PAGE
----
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Conflict, Peace, and the Evolution of Women's Empowerment

  • Kaitlyn Webster, Chong Chen and Kyle Beardsley

Abstract

How do periods of conflict and peace shape women's empowerment around the world? While existing studies have demonstrated that gender inequalities contribute to the propensity for armed conflict, we consider how the anticipation and realization of armed conflict shape women's opportunities for influence in society. Some scholars have pointed to the role that militarization and threat play in entrenching male dominance, while others have argued that periods of warfare can upend existing gender hierarchical orders. We posit mechanisms by which the preparation for and experiences during war affect change in women's empowerment. We develop and test observable implications using cross-national data from 1900 to 2015. We find that, at least in the short and medium term, warfare can disrupt social institutions and lead to an increase in women's empowerment via mechanisms related to role shifts across society and political shifts catalyzed by war. Reforming institutions and mainstreaming gender during peace processes stand to have important legacies for gender power relations in postconflict societies, though much more may be needed for more permanent change.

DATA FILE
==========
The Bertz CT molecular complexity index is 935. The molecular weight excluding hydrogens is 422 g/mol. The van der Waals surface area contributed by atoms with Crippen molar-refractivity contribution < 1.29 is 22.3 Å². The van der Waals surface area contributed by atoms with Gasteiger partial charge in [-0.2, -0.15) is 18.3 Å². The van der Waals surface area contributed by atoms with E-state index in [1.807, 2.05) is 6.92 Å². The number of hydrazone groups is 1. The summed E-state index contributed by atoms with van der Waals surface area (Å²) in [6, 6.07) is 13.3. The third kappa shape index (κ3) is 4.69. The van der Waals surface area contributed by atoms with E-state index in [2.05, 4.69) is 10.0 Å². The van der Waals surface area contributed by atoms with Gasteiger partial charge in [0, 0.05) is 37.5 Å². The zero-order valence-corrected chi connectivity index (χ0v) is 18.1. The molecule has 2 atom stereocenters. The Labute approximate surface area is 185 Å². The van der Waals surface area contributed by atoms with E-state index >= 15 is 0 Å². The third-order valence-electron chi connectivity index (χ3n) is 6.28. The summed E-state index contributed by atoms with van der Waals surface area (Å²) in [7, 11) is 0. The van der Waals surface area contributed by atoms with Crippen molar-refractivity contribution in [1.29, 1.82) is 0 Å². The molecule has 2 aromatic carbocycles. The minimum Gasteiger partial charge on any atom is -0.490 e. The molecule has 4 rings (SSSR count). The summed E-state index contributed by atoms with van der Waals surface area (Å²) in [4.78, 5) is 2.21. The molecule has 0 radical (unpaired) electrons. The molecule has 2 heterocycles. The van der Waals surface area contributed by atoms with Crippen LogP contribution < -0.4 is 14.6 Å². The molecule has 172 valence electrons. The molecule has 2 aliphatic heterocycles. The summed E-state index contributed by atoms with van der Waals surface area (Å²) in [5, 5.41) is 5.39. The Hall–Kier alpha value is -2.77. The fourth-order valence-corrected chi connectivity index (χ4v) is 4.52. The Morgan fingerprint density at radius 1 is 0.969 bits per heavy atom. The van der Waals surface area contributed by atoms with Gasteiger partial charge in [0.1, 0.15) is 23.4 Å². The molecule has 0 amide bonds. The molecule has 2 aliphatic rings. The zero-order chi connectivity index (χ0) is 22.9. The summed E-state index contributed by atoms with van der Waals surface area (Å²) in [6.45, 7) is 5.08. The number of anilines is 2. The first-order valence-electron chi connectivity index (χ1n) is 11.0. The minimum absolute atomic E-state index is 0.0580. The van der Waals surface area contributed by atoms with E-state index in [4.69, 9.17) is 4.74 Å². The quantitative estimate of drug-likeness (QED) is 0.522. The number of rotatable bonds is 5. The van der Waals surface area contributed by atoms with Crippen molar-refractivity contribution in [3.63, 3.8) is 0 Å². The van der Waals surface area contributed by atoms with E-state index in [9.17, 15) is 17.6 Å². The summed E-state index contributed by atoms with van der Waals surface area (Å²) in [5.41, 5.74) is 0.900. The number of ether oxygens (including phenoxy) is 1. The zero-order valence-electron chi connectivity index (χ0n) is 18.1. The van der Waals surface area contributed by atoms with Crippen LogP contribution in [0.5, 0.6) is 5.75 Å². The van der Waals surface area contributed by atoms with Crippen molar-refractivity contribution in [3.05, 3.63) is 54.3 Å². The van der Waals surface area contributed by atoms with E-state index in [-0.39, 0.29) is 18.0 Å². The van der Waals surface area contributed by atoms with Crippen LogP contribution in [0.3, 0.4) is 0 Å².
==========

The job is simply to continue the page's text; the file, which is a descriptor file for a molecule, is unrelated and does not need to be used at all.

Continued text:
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Copyright

Footnotes

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Authors are listed in reverse alphabetical order with implied equal authorship. Earlier versions of this project were presented at research seminars hosted by the University of Toronto and Duke University, at the 113th Annual Meeting of the American Political Science Association in San Francisco (31 August–3 September 2017), and at workshops hosted by the Folke Bernadotte Academy in Vienna (3–4 October 2016), Oslo (19–20 January 2018) and San Francisco (7–9 April 2018). We are grateful for the constructive comments that participants at these conferences and workshops provided. We especially thank Sabrina Karim, Amelia Hoover-Green, Dara Cohen, Zoe Marks, Ragnhild Nordås, Erik Melander, Elin Bjarnegård, Angela Muvumba-Sellström, Louise Olsson, Oliver Kaplan, Alyssa Prorok, Mark Manger, Peter Feaver, and David Siegel. We are also grateful for the comments provided by the anonymous reviewers and the editors, Erik Voeten and Kenneth Schultz.

Footnotes

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